Subchapter S Corporation
The advantages and disadvantages of an S corporation as compared to a sole proprietorship are similar to those of an LLC. Both S corporations and LLCs can have one or more owners, and both are treated as separate entities responsible for their own debts and liabilities, so owners enjoy limited liability. An S corporation is also more difficult and expensive to create and maintain than a sole proprietorship. But the process used to create and the processes necessary to maintain an S corporation are similar to those of an LLC. The costs of creation and maintenance are comparable for both types of entities.
Like a sole proprietorship and an LLC, the income tax attributes of an S corporation pass through to its owners and are reported on their individual income tax returns. There are, however, some differences in the tax treatment S corporations and LLCs, which is one reason that it is important to speak with a Toledo Ohio business attorney.
C corporations also provide limited liability for their owners and are comparable to LLCs and S corporations in terms of their costs of creation and maintenance. The big disadvantage of C corporations for small businesses, and particularly small businesses in the start-up phase, is that the income or loss of a C corporation is taxable to the corporation and does not pass through to shareholders. As a result, shareholders cannot use a C corporation’s start-up or other losses to apply against income received by the shareholders from sources other than the corporation.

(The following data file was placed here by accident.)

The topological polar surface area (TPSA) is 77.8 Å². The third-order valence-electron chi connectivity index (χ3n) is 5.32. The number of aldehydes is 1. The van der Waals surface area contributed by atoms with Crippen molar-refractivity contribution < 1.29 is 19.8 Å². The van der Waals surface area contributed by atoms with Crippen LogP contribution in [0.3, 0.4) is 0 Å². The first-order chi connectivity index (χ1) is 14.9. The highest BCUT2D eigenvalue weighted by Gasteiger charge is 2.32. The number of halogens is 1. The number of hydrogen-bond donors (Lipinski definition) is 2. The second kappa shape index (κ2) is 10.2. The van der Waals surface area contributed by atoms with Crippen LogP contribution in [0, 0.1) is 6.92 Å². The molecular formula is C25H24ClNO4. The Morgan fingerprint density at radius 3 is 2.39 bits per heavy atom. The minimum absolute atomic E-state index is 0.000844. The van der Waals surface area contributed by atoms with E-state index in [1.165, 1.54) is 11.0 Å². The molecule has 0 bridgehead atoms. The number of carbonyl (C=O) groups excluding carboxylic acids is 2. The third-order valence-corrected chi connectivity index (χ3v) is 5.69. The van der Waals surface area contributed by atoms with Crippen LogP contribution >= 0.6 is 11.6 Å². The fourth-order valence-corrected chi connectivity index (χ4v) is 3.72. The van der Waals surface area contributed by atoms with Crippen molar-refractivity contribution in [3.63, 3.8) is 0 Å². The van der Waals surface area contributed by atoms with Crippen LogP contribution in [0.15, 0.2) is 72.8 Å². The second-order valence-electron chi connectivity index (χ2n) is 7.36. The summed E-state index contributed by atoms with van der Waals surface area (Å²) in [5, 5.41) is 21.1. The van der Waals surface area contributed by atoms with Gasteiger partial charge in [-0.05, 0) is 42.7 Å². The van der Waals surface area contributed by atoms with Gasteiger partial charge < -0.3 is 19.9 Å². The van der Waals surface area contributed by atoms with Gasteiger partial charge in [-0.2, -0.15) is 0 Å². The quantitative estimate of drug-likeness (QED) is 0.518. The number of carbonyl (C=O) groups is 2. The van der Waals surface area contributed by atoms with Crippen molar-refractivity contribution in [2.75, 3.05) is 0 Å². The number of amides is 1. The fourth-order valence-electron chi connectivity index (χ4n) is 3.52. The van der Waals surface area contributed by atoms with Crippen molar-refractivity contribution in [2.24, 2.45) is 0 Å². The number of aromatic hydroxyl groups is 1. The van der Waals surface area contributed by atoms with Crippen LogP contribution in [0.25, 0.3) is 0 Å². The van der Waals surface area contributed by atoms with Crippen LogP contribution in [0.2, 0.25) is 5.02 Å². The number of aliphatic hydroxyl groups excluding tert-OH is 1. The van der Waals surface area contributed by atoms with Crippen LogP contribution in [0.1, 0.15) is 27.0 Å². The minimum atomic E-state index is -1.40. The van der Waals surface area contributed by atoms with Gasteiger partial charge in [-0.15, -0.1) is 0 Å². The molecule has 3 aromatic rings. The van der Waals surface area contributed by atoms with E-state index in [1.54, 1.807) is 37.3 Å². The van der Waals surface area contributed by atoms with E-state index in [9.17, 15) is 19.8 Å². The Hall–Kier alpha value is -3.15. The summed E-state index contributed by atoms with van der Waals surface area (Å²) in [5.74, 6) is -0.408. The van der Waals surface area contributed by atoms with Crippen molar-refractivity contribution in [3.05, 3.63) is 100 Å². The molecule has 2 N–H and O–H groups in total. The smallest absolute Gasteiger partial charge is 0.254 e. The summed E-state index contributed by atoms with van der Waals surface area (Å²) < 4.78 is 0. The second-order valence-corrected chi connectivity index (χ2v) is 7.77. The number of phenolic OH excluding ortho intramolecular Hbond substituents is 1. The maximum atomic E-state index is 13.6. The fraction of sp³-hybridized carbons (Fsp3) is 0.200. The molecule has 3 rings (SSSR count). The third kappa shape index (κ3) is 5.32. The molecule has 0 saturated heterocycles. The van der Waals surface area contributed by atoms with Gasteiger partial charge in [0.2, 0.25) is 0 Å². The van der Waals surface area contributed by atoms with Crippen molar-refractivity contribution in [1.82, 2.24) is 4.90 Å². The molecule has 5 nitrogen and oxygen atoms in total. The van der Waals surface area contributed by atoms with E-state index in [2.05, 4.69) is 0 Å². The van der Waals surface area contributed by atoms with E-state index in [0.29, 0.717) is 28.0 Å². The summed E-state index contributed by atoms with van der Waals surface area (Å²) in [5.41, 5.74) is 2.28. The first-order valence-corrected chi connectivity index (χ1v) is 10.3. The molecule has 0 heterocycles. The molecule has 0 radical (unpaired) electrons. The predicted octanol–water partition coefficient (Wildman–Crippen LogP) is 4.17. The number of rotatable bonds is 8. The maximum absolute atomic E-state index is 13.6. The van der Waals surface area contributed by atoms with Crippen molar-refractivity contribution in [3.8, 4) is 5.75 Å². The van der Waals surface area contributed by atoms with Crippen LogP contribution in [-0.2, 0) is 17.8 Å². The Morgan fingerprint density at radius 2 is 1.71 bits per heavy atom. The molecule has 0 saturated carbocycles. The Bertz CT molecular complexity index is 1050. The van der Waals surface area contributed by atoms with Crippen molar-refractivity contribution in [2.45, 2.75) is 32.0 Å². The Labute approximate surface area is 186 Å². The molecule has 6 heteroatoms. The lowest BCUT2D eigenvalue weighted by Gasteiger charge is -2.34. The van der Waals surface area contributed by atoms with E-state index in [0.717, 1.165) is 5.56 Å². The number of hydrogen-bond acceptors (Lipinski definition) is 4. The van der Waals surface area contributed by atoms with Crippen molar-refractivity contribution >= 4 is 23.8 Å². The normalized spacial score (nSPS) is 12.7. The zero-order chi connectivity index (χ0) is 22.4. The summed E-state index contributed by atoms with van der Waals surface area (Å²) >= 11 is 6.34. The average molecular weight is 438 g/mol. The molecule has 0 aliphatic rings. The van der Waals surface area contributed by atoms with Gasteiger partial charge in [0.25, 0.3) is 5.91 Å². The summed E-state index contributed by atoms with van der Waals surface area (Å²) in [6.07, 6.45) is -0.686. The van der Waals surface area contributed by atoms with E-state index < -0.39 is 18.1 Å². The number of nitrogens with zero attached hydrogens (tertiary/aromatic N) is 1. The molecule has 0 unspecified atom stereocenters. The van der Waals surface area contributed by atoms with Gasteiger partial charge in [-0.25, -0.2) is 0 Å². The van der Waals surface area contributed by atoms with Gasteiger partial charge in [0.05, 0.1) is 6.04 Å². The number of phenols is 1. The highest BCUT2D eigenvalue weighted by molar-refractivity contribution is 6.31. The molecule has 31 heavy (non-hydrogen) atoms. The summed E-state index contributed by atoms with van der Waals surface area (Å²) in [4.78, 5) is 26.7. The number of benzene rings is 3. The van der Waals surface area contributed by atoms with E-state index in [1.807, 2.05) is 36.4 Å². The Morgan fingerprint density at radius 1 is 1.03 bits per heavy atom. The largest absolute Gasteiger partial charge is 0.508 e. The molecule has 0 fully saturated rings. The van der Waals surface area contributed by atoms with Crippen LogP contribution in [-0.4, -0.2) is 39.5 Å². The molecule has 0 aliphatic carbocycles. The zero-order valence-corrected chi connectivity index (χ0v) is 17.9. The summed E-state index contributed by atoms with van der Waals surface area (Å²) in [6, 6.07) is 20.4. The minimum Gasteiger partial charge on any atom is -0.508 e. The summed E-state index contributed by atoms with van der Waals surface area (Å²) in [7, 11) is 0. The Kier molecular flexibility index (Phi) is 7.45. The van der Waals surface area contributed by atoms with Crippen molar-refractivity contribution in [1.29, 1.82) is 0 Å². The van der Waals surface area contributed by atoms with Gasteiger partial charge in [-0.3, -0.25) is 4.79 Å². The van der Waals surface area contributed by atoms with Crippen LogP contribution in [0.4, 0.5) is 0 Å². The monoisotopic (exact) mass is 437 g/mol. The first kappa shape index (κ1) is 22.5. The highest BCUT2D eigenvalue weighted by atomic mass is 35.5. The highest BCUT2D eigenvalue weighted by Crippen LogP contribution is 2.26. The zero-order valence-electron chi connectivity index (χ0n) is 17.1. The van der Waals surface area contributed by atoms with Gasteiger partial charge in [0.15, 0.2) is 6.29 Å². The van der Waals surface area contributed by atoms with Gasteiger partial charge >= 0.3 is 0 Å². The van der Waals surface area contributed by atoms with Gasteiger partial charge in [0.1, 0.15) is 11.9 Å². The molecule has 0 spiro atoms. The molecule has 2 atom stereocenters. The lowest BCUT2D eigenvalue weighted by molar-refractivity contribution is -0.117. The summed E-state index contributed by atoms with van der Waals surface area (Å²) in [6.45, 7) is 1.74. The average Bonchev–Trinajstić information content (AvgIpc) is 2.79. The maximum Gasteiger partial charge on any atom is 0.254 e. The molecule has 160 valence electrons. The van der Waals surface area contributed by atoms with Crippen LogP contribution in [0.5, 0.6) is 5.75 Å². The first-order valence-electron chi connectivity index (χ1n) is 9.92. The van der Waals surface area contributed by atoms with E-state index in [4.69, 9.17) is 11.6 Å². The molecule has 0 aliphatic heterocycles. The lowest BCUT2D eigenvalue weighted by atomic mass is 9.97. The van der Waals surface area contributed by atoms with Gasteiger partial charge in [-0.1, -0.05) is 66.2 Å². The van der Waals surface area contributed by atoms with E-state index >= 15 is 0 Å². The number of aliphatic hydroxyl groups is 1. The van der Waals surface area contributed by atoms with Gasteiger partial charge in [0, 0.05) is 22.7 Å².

The choice between business entities is best made by speaking with an experienced Toledo Ohio business attorney and by comparing the advantages of each and deciding which advantages are most important in your situation.
The following features must be considered when choosing a business entity:
- Tax treatment
No business entity is the best choice for all businesses—all have advantages and disadvantages which should be discussed with a Toledo Ohio business attorney. The form of entity that is appropriate for your business will depend upon which of these advantages is most important to you. For example, if you plan to seek outside investors who may have differing tax and cash needs, or if your business will pay out most of its income currently to the owners, you may want to select an LLC. On the other hand, if you do not expect to bring in outside investors and have a business that will retain substantial income for working capital or other purposes, the employment tax advantages of an S corporation may make that form of entity the logical choice.
I hope that I can assist you in getting started on the process of making the decision about the form of entity that is most appropriate for your business.
I can also help you if you are involved in a business dispute. If you are a minority shareholder in a business and want to know what rights you may have under an operating agreement that has already been established for a limited liability company that you are a member of, I can help you determine what rights you have under the agreement. Also, if you need to collect money from someone or another company that owes your company money because they have breached an agreement with you, I can help you.